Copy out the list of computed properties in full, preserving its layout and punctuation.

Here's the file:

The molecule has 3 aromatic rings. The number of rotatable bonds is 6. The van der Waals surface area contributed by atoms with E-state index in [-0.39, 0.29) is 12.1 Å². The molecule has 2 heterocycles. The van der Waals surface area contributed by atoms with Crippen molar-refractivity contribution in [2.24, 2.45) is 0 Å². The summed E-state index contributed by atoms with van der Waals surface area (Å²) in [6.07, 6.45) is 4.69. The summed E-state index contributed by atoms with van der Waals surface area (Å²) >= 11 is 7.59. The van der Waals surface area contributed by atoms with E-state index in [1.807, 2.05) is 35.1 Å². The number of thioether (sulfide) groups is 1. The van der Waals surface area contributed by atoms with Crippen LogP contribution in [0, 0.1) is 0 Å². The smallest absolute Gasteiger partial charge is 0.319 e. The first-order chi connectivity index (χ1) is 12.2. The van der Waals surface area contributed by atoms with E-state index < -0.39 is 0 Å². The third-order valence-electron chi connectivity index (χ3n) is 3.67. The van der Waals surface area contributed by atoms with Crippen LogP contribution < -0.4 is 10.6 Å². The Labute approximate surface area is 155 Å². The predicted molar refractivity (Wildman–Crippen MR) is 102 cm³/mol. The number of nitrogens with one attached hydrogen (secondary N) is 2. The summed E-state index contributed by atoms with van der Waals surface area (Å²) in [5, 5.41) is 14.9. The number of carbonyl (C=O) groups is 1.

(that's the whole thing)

The molecule has 3 aromatic rings. The number of rotatable bonds is 6. The van der Waals surface area contributed by atoms with E-state index in [-0.39, 0.29) is 12.1 Å². The molecule has 2 heterocycles. The van der Waals surface area contributed by atoms with Crippen molar-refractivity contribution in [2.24, 2.45) is 0 Å². The summed E-state index contributed by atoms with van der Waals surface area (Å²) in [6.07, 6.45) is 4.69. The summed E-state index contributed by atoms with van der Waals surface area (Å²) >= 11 is 7.59. The van der Waals surface area contributed by atoms with E-state index in [1.807, 2.05) is 35.1 Å². The number of thioether (sulfide) groups is 1. The van der Waals surface area contributed by atoms with Crippen LogP contribution in [0, 0.1) is 0 Å². The smallest absolute Gasteiger partial charge is 0.319 e. The first-order chi connectivity index (χ1) is 12.2. The van der Waals surface area contributed by atoms with E-state index < -0.39 is 0 Å². The third-order valence-electron chi connectivity index (χ3n) is 3.67. The van der Waals surface area contributed by atoms with Crippen LogP contribution < -0.4 is 10.6 Å². The Labute approximate surface area is 155 Å². The predicted molar refractivity (Wildman–Crippen MR) is 102 cm³/mol. The number of nitrogens with one attached hydrogen (secondary N) is 2. The summed E-state index contributed by atoms with van der Waals surface area (Å²) in [5, 5.41) is 14.9. The number of carbonyl (C=O) groups is 1.